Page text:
Sleep Apnea MacLean VA
Obstructive Sleep Apnea (OSA)
Have you been diagnosed with Obstructive Sleep Apnea? Do you wake up in the morning feeling as if you hadn’t slept at all? Do you have issues with snoring, daytime sleepiness, fatigue, and low energy? Has your sleep physician talked to you about your higher risk of hypertension, heart attack, stroke, congestive heart failure, arrhythmias, and sudden death.
If you dislike your CPAP machine and are looking for an alternative we can help! Dr. Ali, with his extensive experience in all the alternative treatments for OSA, will help you get rid of your CPAP machine.
What is Obstructive Sleep Apnea?
All the symptoms and medical complications from Obstructive Sleep Apnea occur as a result of the tissues attached to the roof of the mouth and back of the tongue falling back on the back of the throat. This blocks the oxygen from going through.
The airway blockage results in a chain of events that leads to the complications below:
Obstructive sleep apnea results in multiple symptoms that affect the quality of life, including:
- Witnessed episodes of stopped breathing
- Excessive day time sleepiness
- Fatigue and low energy
- Memory loss
- Morning headaches
Obstructive sleep apnea is also implicated in multiple medical complications including:
- High blood pressure
- Cardiovascular disease/Heart attack
- Congestive heart failure
- Heart arrhythmias
- Sudden death during sleep
- Catastrophic automobile accidents
iTERO Digital Scanning Technology
The iTero Digital Scanning Technology allows the doctors to simply scan the teeth using a laser, thus eliminating the need for dental impression “mold” material (which is messy, tends to cause a gag reflex, and often must be repeated several times). This makes it easier than ever to receive non-invasive oral appliances that help in the treatment of Obstructive Sleep Apnea.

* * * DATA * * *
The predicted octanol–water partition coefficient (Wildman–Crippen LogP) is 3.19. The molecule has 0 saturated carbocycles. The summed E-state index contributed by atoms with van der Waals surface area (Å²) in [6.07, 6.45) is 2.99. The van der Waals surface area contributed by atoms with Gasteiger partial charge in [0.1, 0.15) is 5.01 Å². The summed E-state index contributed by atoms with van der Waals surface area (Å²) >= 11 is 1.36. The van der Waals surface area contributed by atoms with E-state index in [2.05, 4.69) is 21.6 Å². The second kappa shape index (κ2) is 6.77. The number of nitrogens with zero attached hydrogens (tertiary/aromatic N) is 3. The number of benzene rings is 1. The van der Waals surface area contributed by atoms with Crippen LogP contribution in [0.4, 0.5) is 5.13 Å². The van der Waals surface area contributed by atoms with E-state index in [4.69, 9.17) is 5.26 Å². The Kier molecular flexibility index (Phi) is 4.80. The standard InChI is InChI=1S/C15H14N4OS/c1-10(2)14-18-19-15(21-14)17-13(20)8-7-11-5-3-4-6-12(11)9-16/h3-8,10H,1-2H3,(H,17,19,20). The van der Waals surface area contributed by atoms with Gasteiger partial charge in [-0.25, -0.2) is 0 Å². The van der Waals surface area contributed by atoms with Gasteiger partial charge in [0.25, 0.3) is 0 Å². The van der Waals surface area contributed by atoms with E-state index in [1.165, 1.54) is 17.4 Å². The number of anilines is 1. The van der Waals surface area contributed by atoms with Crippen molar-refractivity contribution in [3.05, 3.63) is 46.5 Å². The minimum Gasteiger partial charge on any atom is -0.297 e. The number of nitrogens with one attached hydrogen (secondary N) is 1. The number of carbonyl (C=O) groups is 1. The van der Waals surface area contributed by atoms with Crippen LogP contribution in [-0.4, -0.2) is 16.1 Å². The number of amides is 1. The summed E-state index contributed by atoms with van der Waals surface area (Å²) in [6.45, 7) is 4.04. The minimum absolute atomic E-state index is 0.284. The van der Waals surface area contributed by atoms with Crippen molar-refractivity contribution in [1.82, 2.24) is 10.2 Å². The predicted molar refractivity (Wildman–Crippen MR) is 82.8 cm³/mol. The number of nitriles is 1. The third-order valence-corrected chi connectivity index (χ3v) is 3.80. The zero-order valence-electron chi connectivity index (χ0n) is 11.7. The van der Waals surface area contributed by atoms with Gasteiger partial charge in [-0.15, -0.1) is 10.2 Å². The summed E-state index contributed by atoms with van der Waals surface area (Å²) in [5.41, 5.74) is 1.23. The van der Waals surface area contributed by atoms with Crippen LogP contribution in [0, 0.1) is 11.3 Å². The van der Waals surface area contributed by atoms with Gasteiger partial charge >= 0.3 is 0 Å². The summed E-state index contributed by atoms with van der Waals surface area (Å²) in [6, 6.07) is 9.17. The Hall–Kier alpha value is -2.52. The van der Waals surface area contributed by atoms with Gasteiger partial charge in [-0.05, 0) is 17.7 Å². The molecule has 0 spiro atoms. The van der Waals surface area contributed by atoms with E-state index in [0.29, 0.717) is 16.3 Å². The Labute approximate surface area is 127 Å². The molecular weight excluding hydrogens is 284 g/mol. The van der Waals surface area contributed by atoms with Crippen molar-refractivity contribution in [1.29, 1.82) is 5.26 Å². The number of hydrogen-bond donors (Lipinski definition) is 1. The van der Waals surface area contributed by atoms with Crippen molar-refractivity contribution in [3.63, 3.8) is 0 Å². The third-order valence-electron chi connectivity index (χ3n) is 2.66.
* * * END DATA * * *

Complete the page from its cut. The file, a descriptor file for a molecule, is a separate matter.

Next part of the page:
CPAP Alternative #1: Oral Appliance (worn during sleep only)
The oral appliance moves the lower jaw bone forward in space during sleep, therefore pulling the tissues behind the tongue forward. This creates the space needed for the patient to breath comfortably during the night.
Side effects from using the oral appliance include: temporary excessive salivation (likely), TMJ/facial discomfort (unlikely), damage to teeth like chipping or loosening (unlikely), and claustrophobia (unlikely).
The Success Rate is 85–90% in patients with mild-moderate sleep apnea who actually use the appliance and tolerate it. This is the chance of cure, with no further need for the CPAP machine. Some of the complications mentioned above are the reasons you may not tolerate the appliance.
It takes around 2–3 months of wearing the appliance in order to be ready for another sleep study to determine efficacy. This time is used to get used to wearing the appliance and advancing the position of the lower jaw, in order to open up the airway.
If the repeat-sleep study shows sufficient improvement, there may be no need for further treatment outside of wearing the appliance over night. If the appliance is not effective, and you still do not tolerate the CPAP machine, further discussion regarding curative surgical options will be necessary.
CPAP Alternative #2: Combination Surgery (Chin Advancement + Soft Tissue Surgery)